By Philipp Bogensperger

Interdisciplinary Research Workshop on Regional Integration in Dar es Salaam

The Tanzanian-German Centre for Eastern African Legal Studies (TGCL) recently hosted an international interdisciplinary Research Workshop in Dar es Salaam. This workshop marked the start of a large-scale research project entitled “Steering Regional Development through Regional Economic Communities in Africa: Legal, Economic and Political Instruments”. The project was officially launched by the Minister of Justice and Constitutional Affairs of Tanzania, Hon. Professor Dr Palamagamba J. Kabudi, in the course of the workshop

Within this newly established research project, 34 researchers from Benin, Burundi, Germany, Ghana/Canada, Kenya, Nigeria/South Africa, South Africa, Tanzania, Uganda and Zimbabwe will work together to analyse current issues of African Regional Economic Communities. The focus lies on the institutional setup of these communities, the implementation of community law on the national level as well as on harmonisation of laws. It is a unique feature of the project that researchers from the disciplines of law, economics and political sciences will cooperate to enrich their respective perspectives with interdisciplinary insights.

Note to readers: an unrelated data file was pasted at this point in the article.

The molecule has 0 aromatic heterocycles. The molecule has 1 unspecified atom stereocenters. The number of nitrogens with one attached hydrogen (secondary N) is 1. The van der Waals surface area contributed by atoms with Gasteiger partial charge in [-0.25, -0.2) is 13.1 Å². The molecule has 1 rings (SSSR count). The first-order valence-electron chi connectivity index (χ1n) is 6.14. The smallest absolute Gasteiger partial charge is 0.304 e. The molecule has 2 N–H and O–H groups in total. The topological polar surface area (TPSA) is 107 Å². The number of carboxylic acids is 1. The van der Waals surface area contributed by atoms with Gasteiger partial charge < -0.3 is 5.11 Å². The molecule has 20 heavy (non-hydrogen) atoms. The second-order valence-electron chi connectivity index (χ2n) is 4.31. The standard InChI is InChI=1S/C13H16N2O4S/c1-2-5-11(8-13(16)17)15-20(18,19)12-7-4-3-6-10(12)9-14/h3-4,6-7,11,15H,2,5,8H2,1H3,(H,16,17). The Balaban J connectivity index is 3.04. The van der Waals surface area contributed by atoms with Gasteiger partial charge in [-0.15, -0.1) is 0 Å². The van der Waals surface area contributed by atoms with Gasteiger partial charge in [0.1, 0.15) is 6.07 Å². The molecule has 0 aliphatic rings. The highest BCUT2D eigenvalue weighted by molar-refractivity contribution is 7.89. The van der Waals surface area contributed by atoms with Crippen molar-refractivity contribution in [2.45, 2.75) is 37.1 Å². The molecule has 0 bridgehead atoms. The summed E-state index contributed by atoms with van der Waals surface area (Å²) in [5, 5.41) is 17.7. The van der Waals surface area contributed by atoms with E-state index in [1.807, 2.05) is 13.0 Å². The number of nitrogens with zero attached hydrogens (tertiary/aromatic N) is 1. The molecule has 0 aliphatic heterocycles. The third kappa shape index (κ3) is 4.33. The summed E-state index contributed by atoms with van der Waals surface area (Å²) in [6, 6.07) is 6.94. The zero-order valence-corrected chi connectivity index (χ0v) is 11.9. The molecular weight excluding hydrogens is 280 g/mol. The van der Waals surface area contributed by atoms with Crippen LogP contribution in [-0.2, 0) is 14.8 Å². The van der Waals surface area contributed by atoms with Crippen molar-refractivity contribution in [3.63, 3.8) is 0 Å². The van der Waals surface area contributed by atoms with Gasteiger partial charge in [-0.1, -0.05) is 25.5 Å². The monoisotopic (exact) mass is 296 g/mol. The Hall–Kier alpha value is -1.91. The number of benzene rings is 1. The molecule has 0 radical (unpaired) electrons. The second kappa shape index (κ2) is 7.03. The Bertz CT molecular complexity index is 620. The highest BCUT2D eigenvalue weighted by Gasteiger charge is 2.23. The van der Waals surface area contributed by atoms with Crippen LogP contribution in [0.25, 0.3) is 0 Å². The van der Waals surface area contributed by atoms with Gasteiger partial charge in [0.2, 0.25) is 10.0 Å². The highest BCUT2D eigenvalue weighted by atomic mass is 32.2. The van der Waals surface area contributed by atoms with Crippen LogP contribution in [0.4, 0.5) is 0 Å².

The project is funded by the Germany Ministry of Economic Cooperation and Development (BMZ) from March 2017 up to December 2018. It is jointly carried out by the University of Bayreuth and the University of Dar es Salaam School of Law. The leadership team comprises Mr Johannes Döveling (Bayreuth, Project Leader), Dr Daniel Shayo (Dar es Salaam, Project Coordinator) and Mr Petro Protas (Dar es Salaam, Assistant to the Coordinator).

More information on the project (in German).

Researchers from all over Africa and from Europe participated in the Research Workshop.
Minister of Justice Hon. Prof. Kabudi launched the Research Project.

TGCL Welcomes New LLM and PhD Students

The Tanzanian-German Centre for Eastern African Legal Studies (TGCL) inaugurated its new academic year 2016/17 with a formal opening ceremony on 3 October 2016. At this event, 15 new LLM students and two new PhD students were received by Dr Evaristo Longopa, University of Dar es Salaam School of Law, by TGCL student adviser Hon. Dr Steven Bwana and by the TGCL management team, consisting of Mr Johannes Döveling, Ms Carolin Herzog and Ms Mary Mgaya.